In October 2017 a structured multidisciplinary follow-up program was implemented for patients with CGIM. In this program, follow-up visits are scheduled at the ages of 6 months, 12 months, 2, 6, 12, and 16 years of age. Before each follow-up visit, parents complete online questionnaires via the web-based Patient Reported Outcome Measures (PROM) portal KLIK ( Eligible for this study were parents of patients with esophageal atresia, gastroschisis, omphalocele, Hirschsprung disease, or anorectal malformations. Each parent with a child under the age of 36 months and visiting the follow-up program between implementation and March 2020, was included in this study. Parents were required to have sufficient skills in the Dutch language, and had to provide informed consent. In case parents visited the follow-up program multiple times, only the questionnaires completed at the first follow-up visit were used.

Outcomes and measurements

Socio-demographic background of parents

Parental sex, age, educational level, employment status and parental country of birth were assessed via an online questionnaire administered via the patient portal of our electronic medical record system (EPIC MyChart). Parental educational level was scored on a 1–7 scale, and subdivided in low (0–3.5), middle (4 –5.5) and high (6–7) according to the Gold Standard 2017 (Statistics Netherlands, Employment status was defined as the number of parents of a couple that worked full-time (more than 36 h a week). Ethnic cultural background was expressed as the number of parents of a couple who were not born in the Netherlands.

Clinical characteristics of the patients

Type of malformation, length of postoperative hospital stay, and the child’s age at follow-up were extracted from the electronic medical record.

Parental distress

Parental distress was measured using the ‘Distress Thermometer for Parents’ (DT-P) [31]. The DT-P has been validated and showed acceptable internal consistency, and it’s diagnostic utility is examined in a large group of parents [31]. This scale contains 34 or 36 items, depending on the child’s age. It yields the following scores: an overall distress score (0 = no distress; 10 = extreme distress), for which a score of ≥ 4 is considered clinical relevant distress [32]. It further yields six problem domain scores (i.e., practical, social, emotional, physical, cognitive and parenting (an infant or a toddler)), as well as two total problem scores (with and without parenting problem domain score). The parenting domain has two versions (child < 2 and child > 2 years). The DT-P consist of three additional questions on the prevalence of chronic disease in parents, the experienced support from social surroundings and the need for psychosocial support. Data of a Dutch reference group of mothers and fathers is available (children aged < 36 months; 188 mothers, 141 fathers) [32].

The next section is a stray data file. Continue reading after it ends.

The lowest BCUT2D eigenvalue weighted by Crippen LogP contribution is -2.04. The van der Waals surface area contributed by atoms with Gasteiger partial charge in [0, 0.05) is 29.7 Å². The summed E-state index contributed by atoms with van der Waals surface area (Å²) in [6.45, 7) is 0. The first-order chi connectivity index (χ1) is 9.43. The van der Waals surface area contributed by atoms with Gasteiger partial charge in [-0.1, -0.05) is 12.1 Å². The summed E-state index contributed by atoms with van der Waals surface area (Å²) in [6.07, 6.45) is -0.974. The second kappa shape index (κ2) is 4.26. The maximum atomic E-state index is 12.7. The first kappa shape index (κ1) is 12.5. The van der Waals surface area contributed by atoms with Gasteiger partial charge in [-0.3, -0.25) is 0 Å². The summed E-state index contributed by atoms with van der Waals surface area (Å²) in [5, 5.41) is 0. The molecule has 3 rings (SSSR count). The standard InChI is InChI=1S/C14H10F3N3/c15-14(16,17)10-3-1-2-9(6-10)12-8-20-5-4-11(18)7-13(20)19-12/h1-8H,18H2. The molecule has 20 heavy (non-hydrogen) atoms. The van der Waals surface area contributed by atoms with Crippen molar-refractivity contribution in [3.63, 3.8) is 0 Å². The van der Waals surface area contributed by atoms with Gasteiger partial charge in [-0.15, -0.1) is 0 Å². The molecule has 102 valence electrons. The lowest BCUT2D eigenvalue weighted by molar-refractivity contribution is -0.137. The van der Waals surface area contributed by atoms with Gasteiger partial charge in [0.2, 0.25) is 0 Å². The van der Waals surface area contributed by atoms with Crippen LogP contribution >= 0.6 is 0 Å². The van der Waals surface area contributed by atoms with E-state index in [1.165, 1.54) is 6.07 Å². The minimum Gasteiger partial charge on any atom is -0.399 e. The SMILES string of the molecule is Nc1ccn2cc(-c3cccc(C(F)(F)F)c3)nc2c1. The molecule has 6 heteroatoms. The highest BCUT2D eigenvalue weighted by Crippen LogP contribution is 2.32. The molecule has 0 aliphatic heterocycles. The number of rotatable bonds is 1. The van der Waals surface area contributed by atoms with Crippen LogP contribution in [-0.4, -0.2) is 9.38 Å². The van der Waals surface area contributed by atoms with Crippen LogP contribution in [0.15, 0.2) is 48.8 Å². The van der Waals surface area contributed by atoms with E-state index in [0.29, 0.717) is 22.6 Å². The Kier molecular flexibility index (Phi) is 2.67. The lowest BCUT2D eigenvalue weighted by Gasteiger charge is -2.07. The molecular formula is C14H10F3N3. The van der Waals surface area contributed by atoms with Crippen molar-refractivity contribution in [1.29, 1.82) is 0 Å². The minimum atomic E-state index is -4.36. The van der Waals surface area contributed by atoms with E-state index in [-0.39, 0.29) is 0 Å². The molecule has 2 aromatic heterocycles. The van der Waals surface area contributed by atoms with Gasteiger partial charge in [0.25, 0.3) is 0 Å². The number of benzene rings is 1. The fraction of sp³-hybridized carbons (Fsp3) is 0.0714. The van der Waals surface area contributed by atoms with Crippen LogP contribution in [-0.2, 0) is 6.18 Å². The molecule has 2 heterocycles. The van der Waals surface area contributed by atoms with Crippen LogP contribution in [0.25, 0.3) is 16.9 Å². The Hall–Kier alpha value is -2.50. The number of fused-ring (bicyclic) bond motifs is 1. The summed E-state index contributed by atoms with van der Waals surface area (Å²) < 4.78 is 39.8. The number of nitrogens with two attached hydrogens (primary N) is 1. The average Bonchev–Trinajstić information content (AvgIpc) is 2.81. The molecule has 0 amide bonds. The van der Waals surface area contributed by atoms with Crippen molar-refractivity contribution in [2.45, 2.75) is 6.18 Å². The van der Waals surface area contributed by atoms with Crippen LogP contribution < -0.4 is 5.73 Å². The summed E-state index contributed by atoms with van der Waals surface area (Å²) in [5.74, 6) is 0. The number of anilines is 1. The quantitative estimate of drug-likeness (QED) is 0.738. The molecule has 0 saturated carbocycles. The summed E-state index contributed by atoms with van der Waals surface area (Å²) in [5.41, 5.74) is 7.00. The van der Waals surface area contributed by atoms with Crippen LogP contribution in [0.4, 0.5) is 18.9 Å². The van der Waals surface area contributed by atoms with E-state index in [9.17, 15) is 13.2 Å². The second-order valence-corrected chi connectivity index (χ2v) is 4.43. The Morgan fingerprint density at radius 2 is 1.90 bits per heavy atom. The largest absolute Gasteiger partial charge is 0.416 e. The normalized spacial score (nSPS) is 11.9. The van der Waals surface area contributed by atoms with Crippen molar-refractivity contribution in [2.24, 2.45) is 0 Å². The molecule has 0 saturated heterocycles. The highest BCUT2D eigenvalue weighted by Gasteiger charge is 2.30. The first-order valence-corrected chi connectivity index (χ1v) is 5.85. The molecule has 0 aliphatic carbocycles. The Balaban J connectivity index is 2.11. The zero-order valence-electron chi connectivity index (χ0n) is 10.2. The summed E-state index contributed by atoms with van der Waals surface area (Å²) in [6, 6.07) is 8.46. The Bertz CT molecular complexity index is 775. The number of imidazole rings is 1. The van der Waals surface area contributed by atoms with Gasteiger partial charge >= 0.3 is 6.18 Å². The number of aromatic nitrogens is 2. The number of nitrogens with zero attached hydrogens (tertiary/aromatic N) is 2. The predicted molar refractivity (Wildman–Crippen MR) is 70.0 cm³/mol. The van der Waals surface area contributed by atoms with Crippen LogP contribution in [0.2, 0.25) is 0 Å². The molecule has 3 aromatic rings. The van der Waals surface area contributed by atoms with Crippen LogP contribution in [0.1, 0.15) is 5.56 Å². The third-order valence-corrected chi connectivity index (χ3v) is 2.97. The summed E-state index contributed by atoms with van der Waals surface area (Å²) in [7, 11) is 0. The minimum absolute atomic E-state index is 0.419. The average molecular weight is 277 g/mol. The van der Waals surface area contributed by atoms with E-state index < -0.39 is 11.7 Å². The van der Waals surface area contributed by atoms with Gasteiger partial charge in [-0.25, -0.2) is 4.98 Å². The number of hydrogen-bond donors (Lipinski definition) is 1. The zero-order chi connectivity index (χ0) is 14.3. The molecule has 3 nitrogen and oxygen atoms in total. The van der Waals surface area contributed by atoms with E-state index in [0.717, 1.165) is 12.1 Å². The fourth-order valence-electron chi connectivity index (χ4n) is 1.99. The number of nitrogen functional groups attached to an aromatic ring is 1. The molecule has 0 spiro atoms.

Posttraumatic stress

PTSD was measured with the Self Rating Scale for Posttraumatic Stress Disorders (SRS-PTSD) questionnaire [33]. The SRS-PTSD has been validated and has shown good reliability, and high sensitivity (86%) and specificity (80%) compared to a structured clinical interview assessing PTSD [34]. The SRS-PTSD is a self-report questionnaire for adults and contains 22 items that correspond to the 17 symptoms of PTSD as described in the Diagnostic Statistical Manual of Mental Disorders (DSM), the fourth version. The SRS-PTSD consists of the three PTSD symptom domains: intrusion, hyperarousal and avoidance. All symptoms were scored on a four-point Likert scale (0–3), with scores of 2 or 3 reflecting the occurrence of a symptom and higher scores reflecting greater severity of symptoms. Intrusion was considered prevalent in case of at least one occurring intrusion symptom, avoidance was considered prevalent in case of at least three occurring avoidance symptoms and hyperarousal was considered prevalent in case of at least two occurring symptoms [33]. PTSD was considered prevalent when all three symptoms were prevalent. When filling out the SRS-PTSD, parents are asked to keep an event in mind that has had the most impact on them, and report on symptoms that occurred in the past four weeks. The sum of scores on all items was taken as a measure of severity of PTSD, and the sum of scores per symptom domain was taken as measure of symptom severity of intrusion, avoidance or hyperarousal. The rate of PTSD was compared to representative Dutch reference group (1141 females, 1097 males). [35]

Statistical analysis

Statistical analyses were conducted using SPSS (version 25.0, SPSS Inc, Chicago, IL, USA) and R Studio (version 3.6.1, R Studio Team, PBC, Boston, MA, USA). Descriptive statistics were used to describe the characteristics of the included parents.

First, exploratory group comparisons were done between mothers and fathers of patients with CGIM and sex-matched parents of a Dutch reference group on the following outcome data: rate of clinically relevant distress, overall distress severity score, problem domain scores, total problem scores, answers to the additional questions on the DT-P, and rate of PTSD. In these group comparisons, independent t-tests (t) were used for normally distributed continuous data. For data that were not normally distributed, non-parametric testing was done with the Mann–Whitney U (U) test for the comparison of two groups and Kruskal Wallis test (H) for the comparison of multiple groups. For dichotomous data, X2 test or Fisher’s Exact test were used based on the number of patients in each group. Standardized effect sizes were calculated to indicate the magnitude of the observed group differences (Cohen’s d for normally distributed continuous data, Rosenthal’s r for non-parametric continuous data and Odds Ratio (OR) for dichotomous data). Further exploratory analyses were done to assess on which specific items on the DT-P parents of patients with CGIM more often reported problems compared to a Dutch reference group.